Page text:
Re: Some Little League advice really needed!!
This is what I tell the Little League players whom I coach: It takes all kinds of players to make a team. There are two ways a coach can coach--they can coach to win games or they can coach to teach the game. Sounds like your son's coach is the former. I aspire to be the latter but, alas, as my boy moves up from league to league with age, I find myself to be the exception and not the rule.
When players reach your son's age, most coaches try to define that level of competition as a "weeding out" age. There is some truth to that mindset. The fact is that if a player is going to quit playing the game of baseball for other interests (swimming, basketball, etc..) that decision will likely be made when that person first begins to face live pitching from an opposing player (not their own coach). That's simply the facts of Little League attrition and it is essentially a natural progression of growing up.
My whole problem with your team's scenario is that certain teammates (and coaches) seem to be trying to expedite your son's departure from the game in order to satisfy their own comfort levels. That should not be tolerated. Whether or not his teammates know your son has a disability is of no consequence in this matter. If your son WANTS to be on the field, he has a right to be there. On a personal note, I have a niece with Aspergers who plays competitive soccer and rides horses. I also have a nephew who is more profoundly autistic and plays baseball and basketball. Depending upon the degree of disability, one can always find the proper home for competitve sports. Let me give you an example:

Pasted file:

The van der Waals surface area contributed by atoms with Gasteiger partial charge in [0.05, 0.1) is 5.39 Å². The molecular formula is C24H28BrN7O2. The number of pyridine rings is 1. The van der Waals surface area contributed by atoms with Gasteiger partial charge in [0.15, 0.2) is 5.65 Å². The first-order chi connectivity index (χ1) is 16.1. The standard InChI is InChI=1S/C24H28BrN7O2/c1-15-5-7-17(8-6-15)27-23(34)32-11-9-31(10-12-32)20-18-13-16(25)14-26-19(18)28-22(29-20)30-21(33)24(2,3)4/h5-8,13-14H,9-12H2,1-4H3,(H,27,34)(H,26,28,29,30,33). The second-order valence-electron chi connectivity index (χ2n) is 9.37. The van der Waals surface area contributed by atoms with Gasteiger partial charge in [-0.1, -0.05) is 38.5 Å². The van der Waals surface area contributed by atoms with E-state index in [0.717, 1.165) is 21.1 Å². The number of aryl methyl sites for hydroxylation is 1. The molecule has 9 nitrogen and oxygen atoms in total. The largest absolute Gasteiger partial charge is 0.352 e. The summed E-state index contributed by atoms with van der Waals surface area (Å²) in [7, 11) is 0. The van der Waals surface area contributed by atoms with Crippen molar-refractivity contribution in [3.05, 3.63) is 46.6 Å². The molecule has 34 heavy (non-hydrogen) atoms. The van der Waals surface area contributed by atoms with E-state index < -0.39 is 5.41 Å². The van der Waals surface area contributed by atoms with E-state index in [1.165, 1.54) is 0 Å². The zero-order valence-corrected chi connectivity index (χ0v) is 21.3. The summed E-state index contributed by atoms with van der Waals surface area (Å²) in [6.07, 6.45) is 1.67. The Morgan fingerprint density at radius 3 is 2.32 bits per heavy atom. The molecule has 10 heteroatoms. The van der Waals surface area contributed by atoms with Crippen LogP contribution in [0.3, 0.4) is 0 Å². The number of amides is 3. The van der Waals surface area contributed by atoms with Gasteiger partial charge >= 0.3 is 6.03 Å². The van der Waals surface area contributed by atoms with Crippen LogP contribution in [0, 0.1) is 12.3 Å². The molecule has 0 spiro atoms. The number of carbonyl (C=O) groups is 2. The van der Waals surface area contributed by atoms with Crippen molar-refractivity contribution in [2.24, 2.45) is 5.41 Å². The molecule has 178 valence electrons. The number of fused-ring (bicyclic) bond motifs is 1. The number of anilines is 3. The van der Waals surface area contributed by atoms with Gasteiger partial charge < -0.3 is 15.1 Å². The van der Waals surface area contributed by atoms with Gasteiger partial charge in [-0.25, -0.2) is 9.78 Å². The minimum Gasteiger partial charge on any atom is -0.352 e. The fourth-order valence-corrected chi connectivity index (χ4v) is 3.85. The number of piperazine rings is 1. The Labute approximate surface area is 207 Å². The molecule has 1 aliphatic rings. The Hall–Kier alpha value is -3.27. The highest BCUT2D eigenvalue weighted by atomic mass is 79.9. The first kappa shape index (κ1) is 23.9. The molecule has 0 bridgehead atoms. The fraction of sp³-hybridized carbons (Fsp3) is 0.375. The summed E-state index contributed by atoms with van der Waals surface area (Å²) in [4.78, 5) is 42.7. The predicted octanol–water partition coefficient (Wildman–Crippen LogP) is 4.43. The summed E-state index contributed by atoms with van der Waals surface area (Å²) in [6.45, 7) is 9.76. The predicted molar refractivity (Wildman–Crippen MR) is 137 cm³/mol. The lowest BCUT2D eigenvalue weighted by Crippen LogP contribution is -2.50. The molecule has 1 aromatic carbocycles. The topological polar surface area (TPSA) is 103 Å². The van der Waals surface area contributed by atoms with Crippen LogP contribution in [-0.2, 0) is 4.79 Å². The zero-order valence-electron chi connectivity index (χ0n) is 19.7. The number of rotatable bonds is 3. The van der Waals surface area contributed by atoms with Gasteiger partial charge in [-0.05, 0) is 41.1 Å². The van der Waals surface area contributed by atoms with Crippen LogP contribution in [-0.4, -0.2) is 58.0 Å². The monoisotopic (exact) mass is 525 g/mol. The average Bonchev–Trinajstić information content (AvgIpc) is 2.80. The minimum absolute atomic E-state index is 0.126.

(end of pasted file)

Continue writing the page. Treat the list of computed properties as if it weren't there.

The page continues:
My baseball league (South Lexington Youth Baseball) is affiliated and plays under the guidelines of Cal Ripken baseball. Needless to say, they take the game seriously on those ball fields. However, in about four weeks, the park is soon to unveil a brand new special baseball field at our ballpark built specifically for the Miracle League. This field will be made of a special surface (like a running track) to facilitate movement by wheelchair athletes. Literally anybody--with any type of disability--will be welcome to come on the field to play. Fields like this one are so scarce, that people will be traveling as much as six hours by car simply to come play on it.
Here's my point: This field isn't going to be pushed away somewhere to be forgotten. It is the crown jewel in an entire park-wide remodeling campaign. It will be situated directly in front of our brand new concession stand and handicapped accessible bathrooms. All of the other Cal Ripken Little League fields will be surrounding this Miracle League field and players of every ability level will get to watch each other play on a daily basis.
Hope things get better for your son very soon! God bless.
"Booing on opening day is like telling grandma her house smells like old lady."--WOY